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Digital Earth Africa to deliver robust data infrastructure for the continent


Digital Earth Africa is steadfastly becoming the “connecting-the-dots” part of Africa’s efforts to harness information resources for the society and knowledge-led economy, says Oliver Chinganya, Director, Africa Centre for Statistics at the Economic Commission for Africa (ECA).

“The Programme has started paving a new way to build a robust data infrastructure that can help us have a better understanding of our changing landscape and provide insights that can enable African governments, NGOs, businesses, and individuals to make more informed decisions,” said Chinganya.

The ECA director who is also a Board Member of Digital Earth Africa was speaking at a side event on Digital Earth Africa: Earth observations for sustainability in Africa organized by the African Centre for Statistics division of ECA and Digital Earth Africa on the margins of the Economic Commission for Africa’s annual Conference of Ministers of Finance, Economic Planning and Development (CoM2022) in Dakar, Senegal.

The objective of the side event is to showcase the development of Digital Earth Africa as a unique information resource for sustainable development across Africa and to explain how Digital Earth Africa is being applied in areas such as national statistics, agriculture and water resources.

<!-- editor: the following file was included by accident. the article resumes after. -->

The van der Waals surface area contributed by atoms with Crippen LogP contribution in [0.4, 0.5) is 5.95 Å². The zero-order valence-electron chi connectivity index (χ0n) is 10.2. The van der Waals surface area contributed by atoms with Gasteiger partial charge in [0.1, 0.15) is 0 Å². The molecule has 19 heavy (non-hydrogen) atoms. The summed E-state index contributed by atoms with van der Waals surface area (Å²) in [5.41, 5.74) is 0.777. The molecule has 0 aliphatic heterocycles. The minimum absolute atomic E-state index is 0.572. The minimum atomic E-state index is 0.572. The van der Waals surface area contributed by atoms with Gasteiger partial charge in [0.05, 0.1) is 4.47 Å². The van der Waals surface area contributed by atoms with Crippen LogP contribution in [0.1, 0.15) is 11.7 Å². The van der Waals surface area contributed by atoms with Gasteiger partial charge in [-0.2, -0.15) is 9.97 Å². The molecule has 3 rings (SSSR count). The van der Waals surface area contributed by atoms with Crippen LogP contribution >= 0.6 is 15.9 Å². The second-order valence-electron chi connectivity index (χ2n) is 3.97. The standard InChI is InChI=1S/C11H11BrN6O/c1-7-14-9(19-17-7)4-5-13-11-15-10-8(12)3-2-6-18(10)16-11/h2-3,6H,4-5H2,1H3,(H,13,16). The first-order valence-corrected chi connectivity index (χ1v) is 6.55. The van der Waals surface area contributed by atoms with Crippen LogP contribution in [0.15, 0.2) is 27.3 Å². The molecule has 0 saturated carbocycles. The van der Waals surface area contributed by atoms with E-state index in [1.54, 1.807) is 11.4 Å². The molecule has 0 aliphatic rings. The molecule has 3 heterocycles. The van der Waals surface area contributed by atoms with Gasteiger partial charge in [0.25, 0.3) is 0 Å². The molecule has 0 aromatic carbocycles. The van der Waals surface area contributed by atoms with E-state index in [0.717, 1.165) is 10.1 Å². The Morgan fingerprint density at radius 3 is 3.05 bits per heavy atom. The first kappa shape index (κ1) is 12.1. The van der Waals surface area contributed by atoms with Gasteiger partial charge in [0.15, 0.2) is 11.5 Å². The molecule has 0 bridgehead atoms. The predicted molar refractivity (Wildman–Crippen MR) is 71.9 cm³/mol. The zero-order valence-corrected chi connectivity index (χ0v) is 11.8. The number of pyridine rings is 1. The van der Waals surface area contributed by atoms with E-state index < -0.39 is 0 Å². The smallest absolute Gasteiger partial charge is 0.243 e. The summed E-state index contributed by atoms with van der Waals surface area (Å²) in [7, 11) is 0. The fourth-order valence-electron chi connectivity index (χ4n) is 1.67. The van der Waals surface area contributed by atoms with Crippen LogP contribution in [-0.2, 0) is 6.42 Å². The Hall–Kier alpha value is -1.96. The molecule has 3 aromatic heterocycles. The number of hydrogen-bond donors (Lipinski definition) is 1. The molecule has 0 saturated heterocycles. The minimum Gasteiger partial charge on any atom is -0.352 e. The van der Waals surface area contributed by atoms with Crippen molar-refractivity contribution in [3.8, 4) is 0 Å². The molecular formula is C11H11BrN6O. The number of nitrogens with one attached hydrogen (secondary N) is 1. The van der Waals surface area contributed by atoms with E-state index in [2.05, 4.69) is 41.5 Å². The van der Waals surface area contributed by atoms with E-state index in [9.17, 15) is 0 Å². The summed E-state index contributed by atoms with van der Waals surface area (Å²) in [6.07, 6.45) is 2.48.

Chinganya noted that ECA will continue to use its convening power to foster the dialogue with member States, African sciences and research institutions, existing networks and programmes, as well as other sectors to increase awareness in space science and technology insights for economic growth and social development. The Commission remains engaged to promote and support the Digital Earth Africa vision, goals and anticipated activities for the benefit of our continent.

Lisa Hall, managing director Digital Earth Africa Establishment Team said the goal of Digital Earth Africa is to deliver an exceptional fit-for-purpose platform of Earth observation satellite imagery into information and insights on the changing African landscape and coastline, which will open new data frontiers for tracking progress towards the Sustainable Development Goals.

“Digital Earth Africa catalogues changes across Africa in unprecedented detail and provides spatially enabled data on a vast number of issues, including soil and coastal erosion, agriculture, forest and desert development, water quality and changes to human settlements,” said Hall.

Zviko Mudamu, Head of Operations, Digital Earth Africa said, Digital earth Africa is helping provide the data required which was already a gap before with the various partnerships we engaged with the various governments in Africa.

“Digital Earth is empowering communities with access to satellite information; communities have been empowered and are sharing their impact stories such as conservation of mangroves in Zanzibar, roaming of giraffes at Lake Baringo in Kenya,” said Mudamu

 



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